Tag Archives: linux tutorials

Book Review: PAM Mastery

Book Review: PAM Mastery
PAM Mastery Book ReviewLinux, FreeBSD, and Unix-like systems are multi-user and need some way of authenticating individual users. Back in the old days, this was done in different ways. You need to change each Unix application to use different authentication scheme. Also, authentication schemes differed between a variant of Unix systems. Porting was a nightmare. For example to use Windows Server (Active Directory) or LDAP for authentication you need to make changes to an application. Each application had its way of authenticating users. So Open Group lead to the development of PAM for the Unix-like system. Today Linux, FreeBSD, MacOS X and many other Unix-like systems are configured to use a centralized authentication mechanism called Pluggable Authentication Modules (PAM). The book “PAM Mastery” deals with the black magic of PAM.
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Touch ID Support for sudo in MacOS Terminal for MacBook Pro

Touch ID Support for sudo in MacOS Terminal for MacBook Pro

Well, that was fast. Touch ID is a fingerprint recognition security feature, designed and released by Apple. It is currently available on the iPhone 5s/6/7 and Macbook pro-2016 editions. Many consider it as a huge security win for the MacBook Pro’s. This sounds amazing feature for command line users.

Say hello to sudo-touchid

sudo-touchid is a fork of sudo with Touch ID support on macOS (powered by the LocalAuthentication framework). Once compiled, it will allow you to authenticate sudo commands with Touch ID in the Terminal on supported Macs (such as the late 2016 MacBook Pros). Since Darwin sources for macOS 10.12 are not available yet, this project is based on sudo sources corresponding to OS X 10.11.6 and obtained from opensource.apple.com.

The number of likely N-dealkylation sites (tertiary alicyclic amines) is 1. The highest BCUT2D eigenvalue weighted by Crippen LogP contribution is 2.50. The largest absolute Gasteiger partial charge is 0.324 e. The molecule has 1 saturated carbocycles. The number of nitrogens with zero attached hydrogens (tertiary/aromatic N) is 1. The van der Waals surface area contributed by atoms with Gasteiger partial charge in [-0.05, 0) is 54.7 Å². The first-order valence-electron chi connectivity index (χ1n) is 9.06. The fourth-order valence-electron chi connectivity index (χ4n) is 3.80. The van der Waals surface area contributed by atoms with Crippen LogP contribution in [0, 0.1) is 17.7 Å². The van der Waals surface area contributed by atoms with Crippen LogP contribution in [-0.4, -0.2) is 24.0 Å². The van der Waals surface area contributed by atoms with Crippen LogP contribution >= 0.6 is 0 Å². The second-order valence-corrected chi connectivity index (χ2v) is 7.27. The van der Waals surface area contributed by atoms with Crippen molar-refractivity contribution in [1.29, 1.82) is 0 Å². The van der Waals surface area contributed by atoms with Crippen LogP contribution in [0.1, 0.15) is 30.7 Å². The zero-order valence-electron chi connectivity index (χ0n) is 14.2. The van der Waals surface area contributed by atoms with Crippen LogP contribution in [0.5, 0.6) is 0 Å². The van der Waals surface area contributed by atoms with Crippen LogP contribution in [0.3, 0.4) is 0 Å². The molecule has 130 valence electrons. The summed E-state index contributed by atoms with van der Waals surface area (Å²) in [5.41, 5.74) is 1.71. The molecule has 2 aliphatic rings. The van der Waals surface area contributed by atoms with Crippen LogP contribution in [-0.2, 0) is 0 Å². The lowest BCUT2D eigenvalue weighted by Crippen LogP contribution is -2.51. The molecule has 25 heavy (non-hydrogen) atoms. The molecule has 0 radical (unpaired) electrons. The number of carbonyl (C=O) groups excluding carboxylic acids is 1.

=> Download and usage information.

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Interns are working hard to fix computer problems on National Cat Day

Interns are working hard to fix computer problems on National Cat Day

Here are interns in our office. They are working hard to fix server problems on national cat day 😉

Kittens working on computer

Kittens working on computer

We did receive some additional trouble tickets though. Tom’s TT read as follows,

I haven’t been able to find my mouse since the new intern fixed my computer.

Lmao.

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How to run commands on Linux Container (LXD) instance at provision launch time

How to run commands on Linux Container (LXD) instance at provision launch time
I would like to perform common automated configuration tasks and run commands/scripts after the LXD instance starts. How to use cloud-init to run commands on my Linux Container (LXD) instance at launch time?
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How to automatically mount zfs file system on Linux/Unix/FreeBSD

How to automatically mount zfs file system on Linux/Unix/FreeBSD

I have created a zfs file system called data/vm_guests on Ubuntu Linux server. After the server reboot, zpools do not automatically mount at /data/vm_guests. It is failing my KVM guest machines. How can I mount my ZFS (zpool) automatically after the reboot?
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Find the oldest file in Unix or Linux file system

Find the oldest file in Unix or Linux file system

So I wanted to know the oldest file on my Debian Linux box.

find / -type f -printf '%T+ %pn' | sort | head -n 1
Here is an another example for /etc/
find /etc/ -type f -printf '%T+ %pn' | sort | head -n 10

Find the top 10 oldest file in a directory tree on GNU/Linux

Find the top 10 oldest file in a directory tree on GNU/Linux

So find command finds all files in / and print it with a special format. The %T+ (in -printf) means file’s last modification date and time in separated by +, for example ‘2004-04-28+22:22:05.0’. This is a GNU extension and may not work on other BSD/find or any other version of find. The %p indicts the file name. The sort command sorted input and passed it to head to display the oldest file on my GNU/Linux system. The sort command sorted input and passed it to head to display the oldest file on my GNU/Linux system. Cool, eh?

(Credit: Ubuntu forums).

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